Multiple occupants in a single room bring up other considerations: generally related persons can share a bedroom; unrelated persons can share a ‘bunk house’. However, lack of privacy can become an issue over a long period of time.
Multiple floors pay the price of floor space dedicated to the staircase. The staircase opening is also a pathway for air currents and heat that must be considered. If the upper floor has sloped walls as in an attic or dormer, you’ll have restricted head clearance, consequently the furnishings that require less height like beds and desks are usually placed along the walls.
Built-Ins and Fold-Outs
Putting some thought into the design of built-ins and fold-outs prevents the problem of believing your kitchen space is large enough and then finding it too tiny after you attach cupboards to the walls and place a table in the middle of the room.
Objects like books, dishes, food supplies, or clothes will decrease the “people volume” of the room. These items can be accessed with built-ins and fold-outs and can be designed into the “wall volume.”
An important aspect of built-ins and fold-outs is that they will be permanent features and not easily modified, thus their utility or function is fixed and the amount of repetition to operate a pull-out or fold-out plays into the confidence in its value.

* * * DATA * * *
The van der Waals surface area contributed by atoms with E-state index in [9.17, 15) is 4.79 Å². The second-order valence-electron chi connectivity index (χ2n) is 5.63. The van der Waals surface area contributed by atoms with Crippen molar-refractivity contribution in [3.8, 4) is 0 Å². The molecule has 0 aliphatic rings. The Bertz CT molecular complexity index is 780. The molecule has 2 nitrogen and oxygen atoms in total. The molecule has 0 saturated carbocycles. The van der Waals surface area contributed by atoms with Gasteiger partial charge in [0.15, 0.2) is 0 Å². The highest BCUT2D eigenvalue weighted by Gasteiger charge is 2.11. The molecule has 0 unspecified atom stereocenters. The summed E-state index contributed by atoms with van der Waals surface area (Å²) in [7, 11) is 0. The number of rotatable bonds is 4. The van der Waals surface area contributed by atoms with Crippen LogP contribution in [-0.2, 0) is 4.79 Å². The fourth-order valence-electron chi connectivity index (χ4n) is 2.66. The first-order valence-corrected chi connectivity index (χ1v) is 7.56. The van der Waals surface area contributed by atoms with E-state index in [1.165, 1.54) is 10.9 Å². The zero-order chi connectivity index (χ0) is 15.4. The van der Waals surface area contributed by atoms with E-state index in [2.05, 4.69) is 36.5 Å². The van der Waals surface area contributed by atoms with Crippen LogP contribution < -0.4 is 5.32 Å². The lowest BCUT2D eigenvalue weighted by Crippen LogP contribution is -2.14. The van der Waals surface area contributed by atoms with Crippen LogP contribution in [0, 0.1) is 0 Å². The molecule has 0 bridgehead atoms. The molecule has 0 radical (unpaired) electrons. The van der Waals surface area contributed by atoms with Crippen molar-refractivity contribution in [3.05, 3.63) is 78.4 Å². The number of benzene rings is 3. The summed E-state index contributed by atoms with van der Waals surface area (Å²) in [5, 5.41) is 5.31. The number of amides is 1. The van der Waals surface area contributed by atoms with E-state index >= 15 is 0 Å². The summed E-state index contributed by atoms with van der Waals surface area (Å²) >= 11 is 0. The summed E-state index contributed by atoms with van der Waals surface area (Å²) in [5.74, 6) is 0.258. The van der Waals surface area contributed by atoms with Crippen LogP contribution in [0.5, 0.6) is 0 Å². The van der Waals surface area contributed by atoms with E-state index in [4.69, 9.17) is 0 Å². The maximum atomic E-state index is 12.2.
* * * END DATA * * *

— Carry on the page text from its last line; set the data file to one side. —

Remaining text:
Examples of built-ins: shelves, cupboards, drawers, closets, a staircase that allows access to shelves behind the treads. Note that lights, fans, heaters, video displays and speakers are often and can be built-in.
Examples of pull-outs and fold-outs: flip-up work surfaces; convertible beds, sofas, and benches; closets that roll around and become a room divider; window coverings.
The Fourteen Basic Requirements of a Livable Home
1. House is solidly built and has no leaks exposed to unfavorable weather nor unwanted pests
2. House creates a sense of security for the occupants and their possessions
3. Materials are pleasant to touch, non-toxic, strong and durable
4. There is a water supply, electric power, hot water, and heating and/or cooling
5. There is a place to securely park the homeowners vehicle
6. There is access to a garden for humans and their pets
7. Kitchen has a refrigerator, stove, sink, and enough counter space, pantry, and cupboards
8. Bathrooms have a toilet, a shower and/or tub, a sink, and cupboards for toiletries and towels
9. Laundry rooms have clothes washing and drying devices
10. Each member of the household has his or her own private place that is comfortable
11. Rooms are generous in space for humans while storage space is compact and efficient
12. Rooms are warm in winter; cool in summer
13. Rooms have a view and natural light from at least two directions
14. Rooms have lighting for nighttime and task work
Christopher James Marshallis the author of the do-it-yourself small house book Hut-Topia and is a modern-day off-grid mountain man. After weathering recessions and lay-offs every decade since the 70s through the “Great Recession,” he became semi-retired by making plans to live sustainably and then built his 500-square-foot off-grid home.Read all of his MOTHER EARTH NEWS posts here.